Mohan Murti

Separatism in Europe

Mohan Murti | Updated on January 08, 2013 Published on January 08, 2013

The strategy of “Divide and Rule” was employed by imperial powers, not just within the Indian subcontinent. It was in Ireland where the English invented the tactic and ‘template’ of divide and conquer — with the Protestant invaders and the Catholic natives. Today, there is no discernible border between the Republic of Ireland and Northern Ireland and normally Europeans do not need a passport when driving, say, from Dublin to Belfast.

Once you cross the “border” into Northern Ireland, speed limits and distances are shown in miles, not in kilometres. And, you pay with the pound Sterling, not the Euro. All within a ninety-minute drive of each other. People look the same, all drinking a brew of roasted unmalted barley called ‘Guinness’, the burnt flavour stout beer. That said, symbolism has frequently inflamed sectarian passions in Northern Ireland. In a voted decision a month ago, the Belfast City Council decided to stop flying the Union Jack year-round. Hoards of protesters have been out in force — with sometimes violent results since last weekend. Why? The Protestants mainly want to stay in the United Kingdom and Catholics want to unite with the Republic of Ireland.

Although separatist movements in Europe have traditionally been based on ethnicity or religion, the credit crunch, debt crisis, unemployment and low growth rates are contributing to a new fangled resurgence.

Flanders Region of Belgium

At the forefront of a European breakaway trend, just as the EU celebrates winning the Nobel Peace Prize for fostering peace, is the historic world port and diamond cutting capital, Antwerp. Now, a separatist party that won a municipal election wants to use the city as a base for breaking away from Belgium. The desire by the Flanders region to acquire more autonomy has been a central issue in Belgian politics for some time.

However, I doubt Flanders will achieve independence. Belgium is the home of the European Union which is the engine for uniting the sovereign nations of Europe. It would be ironic if the country hosting the EU split apart because of linguistic, historical and cultural differences.

Nation within a Country - Catalonia

I have travelled to Barcelona, Spain, several times over the past two decades. The last time I was there a few weeks ago, I noticed the Catalans have become more overt in calling themselves a “nation within a country”. There were many Catalan flags and signs and my friends assure me that they are serious. Over the past several years, Catalonia has been an economic engine for Spain.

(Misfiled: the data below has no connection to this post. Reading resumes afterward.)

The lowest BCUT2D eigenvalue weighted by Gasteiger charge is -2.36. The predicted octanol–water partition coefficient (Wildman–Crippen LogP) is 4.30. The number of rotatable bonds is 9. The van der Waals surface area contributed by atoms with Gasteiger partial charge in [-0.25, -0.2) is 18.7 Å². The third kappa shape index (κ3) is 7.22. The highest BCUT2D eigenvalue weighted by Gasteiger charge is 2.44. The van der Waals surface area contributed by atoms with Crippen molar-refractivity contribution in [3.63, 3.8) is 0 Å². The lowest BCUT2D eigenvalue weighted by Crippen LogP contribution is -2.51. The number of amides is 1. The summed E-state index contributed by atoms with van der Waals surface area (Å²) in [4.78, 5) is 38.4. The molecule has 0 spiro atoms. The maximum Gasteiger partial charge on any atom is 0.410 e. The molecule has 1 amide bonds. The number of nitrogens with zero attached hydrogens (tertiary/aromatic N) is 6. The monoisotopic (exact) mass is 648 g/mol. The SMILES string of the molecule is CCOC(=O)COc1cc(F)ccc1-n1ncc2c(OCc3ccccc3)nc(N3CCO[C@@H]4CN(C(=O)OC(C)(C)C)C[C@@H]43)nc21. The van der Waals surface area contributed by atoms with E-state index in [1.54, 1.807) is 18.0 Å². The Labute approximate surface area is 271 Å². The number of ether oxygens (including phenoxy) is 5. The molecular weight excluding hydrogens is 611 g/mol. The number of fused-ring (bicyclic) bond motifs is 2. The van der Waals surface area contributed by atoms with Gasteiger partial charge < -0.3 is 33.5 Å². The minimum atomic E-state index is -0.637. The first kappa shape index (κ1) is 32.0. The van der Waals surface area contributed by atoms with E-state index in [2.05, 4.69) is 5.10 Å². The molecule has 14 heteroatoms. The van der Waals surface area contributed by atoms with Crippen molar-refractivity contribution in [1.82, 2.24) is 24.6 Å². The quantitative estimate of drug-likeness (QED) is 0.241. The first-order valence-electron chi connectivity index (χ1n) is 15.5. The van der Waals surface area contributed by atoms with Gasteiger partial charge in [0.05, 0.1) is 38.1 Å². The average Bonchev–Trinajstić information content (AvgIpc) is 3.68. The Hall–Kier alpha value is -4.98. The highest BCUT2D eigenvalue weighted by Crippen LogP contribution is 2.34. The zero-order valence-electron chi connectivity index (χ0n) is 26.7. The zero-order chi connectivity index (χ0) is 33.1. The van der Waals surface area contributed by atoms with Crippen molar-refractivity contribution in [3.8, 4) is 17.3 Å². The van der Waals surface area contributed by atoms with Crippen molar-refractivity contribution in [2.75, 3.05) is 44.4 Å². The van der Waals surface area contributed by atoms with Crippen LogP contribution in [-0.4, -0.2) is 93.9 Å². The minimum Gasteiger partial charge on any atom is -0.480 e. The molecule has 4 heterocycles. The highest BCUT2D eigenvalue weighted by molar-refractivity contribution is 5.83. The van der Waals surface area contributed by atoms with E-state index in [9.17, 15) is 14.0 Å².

It is not just Catalonia that, as part of Spain, is willing and able to leave. The Basque region has been a barb in its side for many years, and I believe Galicia is holding its own referendum for independence. Unfortunately for Spain, it has handed over the reins of government to its autonomous regions and it will be very difficult to take them back. So, Spain has more than an economic crisis to deal with.

Lombardy Region of Italy

In Italy, the same arguments over why Milan should pay for Naples have kept the neo-separatist Northern League in business for years. There is a strong movement in the Lombardy region of Northern Italy which too is seeking to secede from Italy. It would become one of the wealthiest countries in Europe should it actually pull it off.

In South Tyrol, separatists are demanding that 90 per cent of tax revenue collected in the wealthy province be returned to the region.

The movement for the independence of Sicily is a separatist political movement, which proposes the independence of the island from Italy.

In Germany, there is no separatist movement but the prosperous states of Baden Wuertemberg and Bavaria have challenged, in court, a fiscal balancing system that makes them hand over some revenue to poorer federal states.

In Bretagne, a north-western French province, the Breton Revolutionary Army has operated since the early 1970s. The descendants of the Celts, who once came from the British Isles, do not identify themselves fully with the French, or consider themselves special among other French citizens.

Even petite Switzerland has its own separatists. In the canton of Jura, the Front for the Liberation of Jura has been demanding this canton’s independence from the confederation for over 30 years.

Europe’s separatists are increasingly working together, sharing tactics and drawing inspiration from each other. Even the once nomadic culture of reindeer herders — the ‘Saami’ – indigenous people inhabiting the Arctic area which today encompasses parts of far northern Sweden, Norway, Finland are looking for autonomy in Lapland!

(The author is former Europe Director, CII, and lives in Cologne, Germany.)

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Published on January 08, 2013
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This article is closed for comments.
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